You may search our site by year, month, and profession for summaries of Regents disciplinary actions taken since 1994. You may also search for an individual's, entity's or establishment's status, and any applicable disciplinary actions, with our Online Verification Search. Applicable disciplinary information will be listed under the Enforcement Actions tab within the search results.
Complaints are accusations of professional misconduct; those that do not result in disciplinary action are confidential. Disciplinary records for physicians, physician assistants, and specialist assistants are available from the Department of Health's Office of Professional Medical Conduct at https://www.health.ny.gov/professionals/doctors/conduct/.
If an action has been taken against a licensee or registrant for professional misconduct, you may contact OP's Public Information Unit by e-mail at firstname.lastname@example.org or call 518-474-3817 ext. 330 for a copy of the official disciplinary record.
"Good standing" means that the licensee is permitted to practice. Licensees who have been the subject of disciplinary action are considered to be in "good standing" unless they have had their license revoked or suspended.
Malpractice suits are different from complaints about professional misconduct. Malpractice is handled by the insurance and court systems; for information about malpractice actions, you may wish to contact your County Clerk's office or local court system.
You or your establishment will need to complete a complaint form (29 KB). Send the completed complaint form directly to the regional office closest to where the incident took place or fax it to our main professional discipline office at 212-951-6420.
If you would like to speak with someone first about professional misconduct or unlicensed practice, you may call 1-800-442-8106, contact our nearest regional office, or e-mail email@example.com for more information. Please note, complaints must be submitted in writing and cannot be filed by phone. See instructions.
No. If you think you may have been the victim of professional misconduct, file a complaint form (29 KB). The Office of the Professions will investigate the complaint and determine if misconduct has occurred.
The Office of Professional Discipline does not have the authority to get involved in fee disputes; except for programs such as Worker's Compensation and Medicaid, where fees are set by law, licensees can charge whatever they believe appropriate. We can assist you, however, if you believe that you were charged for work that was not done or which was done poorly.
If it is agreed that the case is a chargeable offense, it follows the review and approval flow of:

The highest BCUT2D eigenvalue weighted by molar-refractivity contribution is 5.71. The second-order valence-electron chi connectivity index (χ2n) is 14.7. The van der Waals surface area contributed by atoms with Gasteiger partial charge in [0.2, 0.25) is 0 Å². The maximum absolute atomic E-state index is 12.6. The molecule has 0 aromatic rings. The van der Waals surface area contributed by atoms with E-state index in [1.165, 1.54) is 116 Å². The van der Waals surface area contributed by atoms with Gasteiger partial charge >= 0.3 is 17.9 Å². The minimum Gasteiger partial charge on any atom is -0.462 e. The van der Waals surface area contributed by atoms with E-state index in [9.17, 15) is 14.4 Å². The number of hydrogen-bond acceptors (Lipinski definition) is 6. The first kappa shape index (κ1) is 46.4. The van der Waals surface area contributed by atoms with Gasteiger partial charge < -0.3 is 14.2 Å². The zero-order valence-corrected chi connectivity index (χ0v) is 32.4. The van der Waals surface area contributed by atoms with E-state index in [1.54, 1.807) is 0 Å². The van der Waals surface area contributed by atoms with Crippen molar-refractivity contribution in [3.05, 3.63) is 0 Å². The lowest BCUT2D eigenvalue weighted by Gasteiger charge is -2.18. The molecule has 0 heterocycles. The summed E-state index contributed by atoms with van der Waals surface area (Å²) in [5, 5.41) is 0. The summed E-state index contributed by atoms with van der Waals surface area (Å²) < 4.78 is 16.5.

Supervising Investigator → Deputy Director → Director of Investigations → OPD Executive Director
Cases of illegal (unlicensed) practice may be handled administratively, or they may be referred after investigation to the State Attorney General for criminal prosecution.
You may contact the investigator assigned to your complaint at any time during the investigation to learn about the status of your complaint. You will also be informed if the complaint has been referred for further action.
Almost all investigations are completed within 9 months or less. The time needed to prosecute cases varies, although many cases are concluded through negotiated settlements. Complicated cases may take 2 years or more (from initial complaint to final action) to resolve. If you file a professional misconduct complaint, you will be informed of the status of your complaint and the final outcome.
Minor forms of misconduct may be handled through advisory letters or administrative warnings issued by the Office of the Professions; these administrative actions are confidential. The penalties for more serious misconduct range from a fine to the revocation of the license to practice, in accordance with the nature of the misconduct and its consequences. The Board of Regents, which oversees the State Education Department and its Office of the Professions, reviews and takes final action on the most serious professional discipline cases.
If the disciplined professional's license to practice has not been revoked or suspended, the Office of the Professions may monitor the professional to ensure that probationary terms--such as periodic employer reports or retraining courses--are met.
With limited exceptions, individuals who have surrendered their licenses or had their licenses revoked must wait at least three years to apply for license restoration. While the Board of Regents has the authority to restore a professional license, such restoration is not a right. The former licensee must prove that he or she is worthy of the privilege of having a professional license.